Profiting from a manufactured housing crisis

New technical report reveals that investors bank tax-free earnings as tenants struggle to pay rent
June 11, 2002

TORONTO---The 4.8 million women, men and children living in rental housing in Ontario remain mired in the province's worst housing crisis in more than a decade. But the bad news for millions of renter households is a virtual goldmine for investors and their financial advisors, including a former assistant deputy provincial housing minister. The province's over-heated rental market is showering them with big returns even as tenants struggle to make their monthly rent. They are buying up rental buildings with moderate rents in Toronto, Mississauga, Burlington, St. Catharines, Ottawa, London, Brampton, Kitchener-Waterloo and other communities, then using weakened tenant protection laws to drive up rents and bank the profits, a big chunk tax-free.

These findings and other details about Ontario's province-wide housing crisis and homelessness disaster are revealed in a new technical report "Profiting from a manufactured housing crisis," released today by the Ontario Alternative Budget Working Group of the Canadian Centre for Policy Alternatives. The report was written by Michael Shapcott, a Research Associate at the Centre for Urban and Community Studies at the University of Toronto.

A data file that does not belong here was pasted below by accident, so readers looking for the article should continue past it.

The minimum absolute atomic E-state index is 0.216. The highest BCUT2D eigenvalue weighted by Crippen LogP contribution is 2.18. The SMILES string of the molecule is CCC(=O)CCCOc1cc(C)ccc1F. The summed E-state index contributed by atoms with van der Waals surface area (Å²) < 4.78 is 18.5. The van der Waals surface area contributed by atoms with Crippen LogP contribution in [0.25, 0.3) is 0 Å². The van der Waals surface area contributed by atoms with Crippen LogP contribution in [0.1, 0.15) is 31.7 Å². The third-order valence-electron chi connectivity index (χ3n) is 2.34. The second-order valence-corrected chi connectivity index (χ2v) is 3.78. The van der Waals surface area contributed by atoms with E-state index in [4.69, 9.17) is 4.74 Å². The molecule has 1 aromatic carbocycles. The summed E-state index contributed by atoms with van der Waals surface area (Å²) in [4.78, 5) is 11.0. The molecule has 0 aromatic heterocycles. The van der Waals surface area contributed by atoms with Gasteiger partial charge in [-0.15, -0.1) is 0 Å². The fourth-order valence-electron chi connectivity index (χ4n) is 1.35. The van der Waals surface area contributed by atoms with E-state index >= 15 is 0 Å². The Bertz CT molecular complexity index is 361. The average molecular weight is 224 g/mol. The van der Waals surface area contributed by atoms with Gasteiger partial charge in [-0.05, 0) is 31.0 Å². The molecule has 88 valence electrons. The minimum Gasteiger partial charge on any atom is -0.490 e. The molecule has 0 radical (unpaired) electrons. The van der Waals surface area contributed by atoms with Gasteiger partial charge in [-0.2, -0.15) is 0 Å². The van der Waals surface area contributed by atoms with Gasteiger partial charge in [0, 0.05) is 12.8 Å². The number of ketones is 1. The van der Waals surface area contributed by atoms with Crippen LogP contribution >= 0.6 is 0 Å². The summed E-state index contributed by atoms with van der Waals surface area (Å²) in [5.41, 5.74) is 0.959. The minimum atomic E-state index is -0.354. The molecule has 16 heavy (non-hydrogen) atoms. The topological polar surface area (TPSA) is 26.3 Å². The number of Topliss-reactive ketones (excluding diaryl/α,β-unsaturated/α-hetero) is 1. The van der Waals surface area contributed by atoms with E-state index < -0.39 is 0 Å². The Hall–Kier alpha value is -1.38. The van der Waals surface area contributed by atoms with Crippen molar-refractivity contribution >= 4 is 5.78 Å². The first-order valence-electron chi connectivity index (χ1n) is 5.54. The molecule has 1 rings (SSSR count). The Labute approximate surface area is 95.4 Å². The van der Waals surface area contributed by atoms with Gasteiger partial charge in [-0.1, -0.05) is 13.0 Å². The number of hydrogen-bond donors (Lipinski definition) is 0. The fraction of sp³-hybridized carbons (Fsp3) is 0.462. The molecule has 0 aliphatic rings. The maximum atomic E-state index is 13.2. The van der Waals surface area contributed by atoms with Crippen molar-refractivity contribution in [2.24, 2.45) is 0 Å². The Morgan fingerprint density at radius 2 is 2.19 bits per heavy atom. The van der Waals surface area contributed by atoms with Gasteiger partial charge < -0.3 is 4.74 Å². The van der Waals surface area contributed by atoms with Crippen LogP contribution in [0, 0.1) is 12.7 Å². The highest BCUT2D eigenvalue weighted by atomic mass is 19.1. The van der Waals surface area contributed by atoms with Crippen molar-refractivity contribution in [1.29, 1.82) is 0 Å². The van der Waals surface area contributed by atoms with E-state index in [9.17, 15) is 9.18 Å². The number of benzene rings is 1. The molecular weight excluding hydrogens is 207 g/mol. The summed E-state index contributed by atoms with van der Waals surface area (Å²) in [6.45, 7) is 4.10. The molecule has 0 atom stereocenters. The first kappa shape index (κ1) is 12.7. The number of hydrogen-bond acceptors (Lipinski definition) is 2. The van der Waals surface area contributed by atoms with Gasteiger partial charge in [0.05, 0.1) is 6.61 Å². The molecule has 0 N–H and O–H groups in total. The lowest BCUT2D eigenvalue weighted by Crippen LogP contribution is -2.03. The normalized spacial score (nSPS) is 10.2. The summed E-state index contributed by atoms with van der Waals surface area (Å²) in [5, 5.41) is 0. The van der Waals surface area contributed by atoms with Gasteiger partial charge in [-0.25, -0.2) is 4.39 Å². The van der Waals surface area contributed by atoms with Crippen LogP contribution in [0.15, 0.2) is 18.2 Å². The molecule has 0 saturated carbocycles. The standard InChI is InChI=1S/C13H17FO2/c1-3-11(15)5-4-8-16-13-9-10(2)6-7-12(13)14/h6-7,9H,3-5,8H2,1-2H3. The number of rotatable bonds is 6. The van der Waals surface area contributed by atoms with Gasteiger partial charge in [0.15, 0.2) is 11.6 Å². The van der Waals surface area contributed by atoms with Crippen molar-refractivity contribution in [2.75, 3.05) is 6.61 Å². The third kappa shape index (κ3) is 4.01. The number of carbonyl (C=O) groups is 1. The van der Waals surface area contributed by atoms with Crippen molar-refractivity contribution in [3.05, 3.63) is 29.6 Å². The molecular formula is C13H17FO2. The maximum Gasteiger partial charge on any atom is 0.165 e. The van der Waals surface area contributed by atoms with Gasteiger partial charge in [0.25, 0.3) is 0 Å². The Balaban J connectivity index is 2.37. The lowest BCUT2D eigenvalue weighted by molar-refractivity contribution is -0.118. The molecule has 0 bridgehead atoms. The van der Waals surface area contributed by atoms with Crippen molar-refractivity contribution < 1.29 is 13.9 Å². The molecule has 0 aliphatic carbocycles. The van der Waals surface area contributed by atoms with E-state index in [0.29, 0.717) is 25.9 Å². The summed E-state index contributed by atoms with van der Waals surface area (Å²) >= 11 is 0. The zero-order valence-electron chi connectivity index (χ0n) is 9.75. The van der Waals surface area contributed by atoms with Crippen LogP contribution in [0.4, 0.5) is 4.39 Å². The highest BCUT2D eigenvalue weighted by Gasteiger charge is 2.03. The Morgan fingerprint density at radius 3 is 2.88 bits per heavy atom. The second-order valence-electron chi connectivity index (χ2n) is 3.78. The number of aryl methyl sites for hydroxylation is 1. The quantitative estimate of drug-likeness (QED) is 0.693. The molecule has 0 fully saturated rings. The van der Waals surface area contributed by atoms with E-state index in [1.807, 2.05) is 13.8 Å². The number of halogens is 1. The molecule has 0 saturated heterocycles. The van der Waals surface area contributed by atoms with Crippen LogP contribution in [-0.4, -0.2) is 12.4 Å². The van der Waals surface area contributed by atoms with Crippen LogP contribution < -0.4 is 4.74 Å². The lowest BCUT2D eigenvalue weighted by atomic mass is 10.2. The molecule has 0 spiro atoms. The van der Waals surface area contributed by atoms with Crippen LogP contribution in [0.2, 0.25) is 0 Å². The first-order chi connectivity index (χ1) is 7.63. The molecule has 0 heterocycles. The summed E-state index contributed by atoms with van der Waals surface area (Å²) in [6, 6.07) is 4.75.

The study reports that Dino Chiesa, a former assistant deputy minister in the Ontario Ministry of Municipal Affairs and Housing, is now Chief Executive Officer of Residential Equities Real Estate Investment Trust (ResREIT). He is helping investors take maximum financial advantage of provincial policy and program changes. Two recent ResREIT acquisitions include:

  • 100 Wellesley Street East in Toronto, a 424-unit apartment building that ResREIT bought in 1999. Before ResREIT, the average rent was $839. Two years later, rents had jumped 22% to $1,021. The province's official rent review guideline was 2.6% in 2000 and 2.9% in 2001. ResREIT raised the rents four times higher than the guideline amount.
  • 2515 Bathurst Street in Toronto, a 115-unit apartment building bought in 1998, when the rents were an average of $660. Ontario's official rent review guideline was 3% in 1999, 2.6% in 2000 and 2.9% in 2001. ResREIT pushed up the rents 37% over three years to $902, well over four times the official rent review guideline.
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